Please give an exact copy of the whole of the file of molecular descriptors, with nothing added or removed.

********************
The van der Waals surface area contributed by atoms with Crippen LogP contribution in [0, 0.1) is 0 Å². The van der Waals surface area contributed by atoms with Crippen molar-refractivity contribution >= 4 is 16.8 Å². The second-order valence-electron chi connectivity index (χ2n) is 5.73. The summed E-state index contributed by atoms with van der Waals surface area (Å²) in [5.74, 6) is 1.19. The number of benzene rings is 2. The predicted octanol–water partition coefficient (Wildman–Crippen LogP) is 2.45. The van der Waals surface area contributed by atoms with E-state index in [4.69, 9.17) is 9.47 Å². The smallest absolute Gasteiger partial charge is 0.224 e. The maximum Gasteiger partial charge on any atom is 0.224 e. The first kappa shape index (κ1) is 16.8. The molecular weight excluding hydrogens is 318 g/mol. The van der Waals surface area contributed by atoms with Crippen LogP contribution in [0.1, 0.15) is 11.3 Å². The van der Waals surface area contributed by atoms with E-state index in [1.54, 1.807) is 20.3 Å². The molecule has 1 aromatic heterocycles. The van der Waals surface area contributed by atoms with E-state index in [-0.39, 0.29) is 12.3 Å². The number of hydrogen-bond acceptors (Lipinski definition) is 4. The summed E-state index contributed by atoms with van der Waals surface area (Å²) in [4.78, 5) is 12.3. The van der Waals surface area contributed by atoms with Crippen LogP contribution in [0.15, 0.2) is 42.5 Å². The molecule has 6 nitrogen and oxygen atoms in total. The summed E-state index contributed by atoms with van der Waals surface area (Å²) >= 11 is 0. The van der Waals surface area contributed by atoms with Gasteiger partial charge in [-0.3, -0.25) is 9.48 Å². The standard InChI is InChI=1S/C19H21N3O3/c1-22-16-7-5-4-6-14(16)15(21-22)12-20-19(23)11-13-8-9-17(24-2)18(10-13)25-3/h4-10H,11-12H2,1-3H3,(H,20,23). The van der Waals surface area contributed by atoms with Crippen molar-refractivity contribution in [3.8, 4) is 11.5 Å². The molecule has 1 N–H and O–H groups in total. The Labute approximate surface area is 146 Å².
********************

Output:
The van der Waals surface area contributed by atoms with Crippen LogP contribution in [0, 0.1) is 0 Å². The van der Waals surface area contributed by atoms with Crippen molar-refractivity contribution >= 4 is 16.8 Å². The second-order valence-electron chi connectivity index (χ2n) is 5.73. The summed E-state index contributed by atoms with van der Waals surface area (Å²) in [5.74, 6) is 1.19. The number of benzene rings is 2. The predicted octanol–water partition coefficient (Wildman–Crippen LogP) is 2.45. The van der Waals surface area contributed by atoms with E-state index in [4.69, 9.17) is 9.47 Å². The smallest absolute Gasteiger partial charge is 0.224 e. The maximum Gasteiger partial charge on any atom is 0.224 e. The first kappa shape index (κ1) is 16.8. The molecular weight excluding hydrogens is 318 g/mol. The van der Waals surface area contributed by atoms with Crippen LogP contribution in [0.1, 0.15) is 11.3 Å². The van der Waals surface area contributed by atoms with E-state index in [1.54, 1.807) is 20.3 Å². The molecule has 1 aromatic heterocycles. The van der Waals surface area contributed by atoms with E-state index in [-0.39, 0.29) is 12.3 Å². The number of hydrogen-bond acceptors (Lipinski definition) is 4. The summed E-state index contributed by atoms with van der Waals surface area (Å²) in [4.78, 5) is 12.3. The van der Waals surface area contributed by atoms with Crippen LogP contribution in [0.15, 0.2) is 42.5 Å². The molecule has 6 nitrogen and oxygen atoms in total. The summed E-state index contributed by atoms with van der Waals surface area (Å²) >= 11 is 0. The van der Waals surface area contributed by atoms with Gasteiger partial charge in [-0.3, -0.25) is 9.48 Å². The standard InChI is InChI=1S/C19H21N3O3/c1-22-16-7-5-4-6-14(16)15(21-22)12-20-19(23)11-13-8-9-17(24-2)18(10-13)25-3/h4-10H,11-12H2,1-3H3,(H,20,23). The van der Waals surface area contributed by atoms with Crippen molar-refractivity contribution in [3.8, 4) is 11.5 Å². The molecule has 1 N–H and O–H groups in total. The Labute approximate surface area is 146 Å².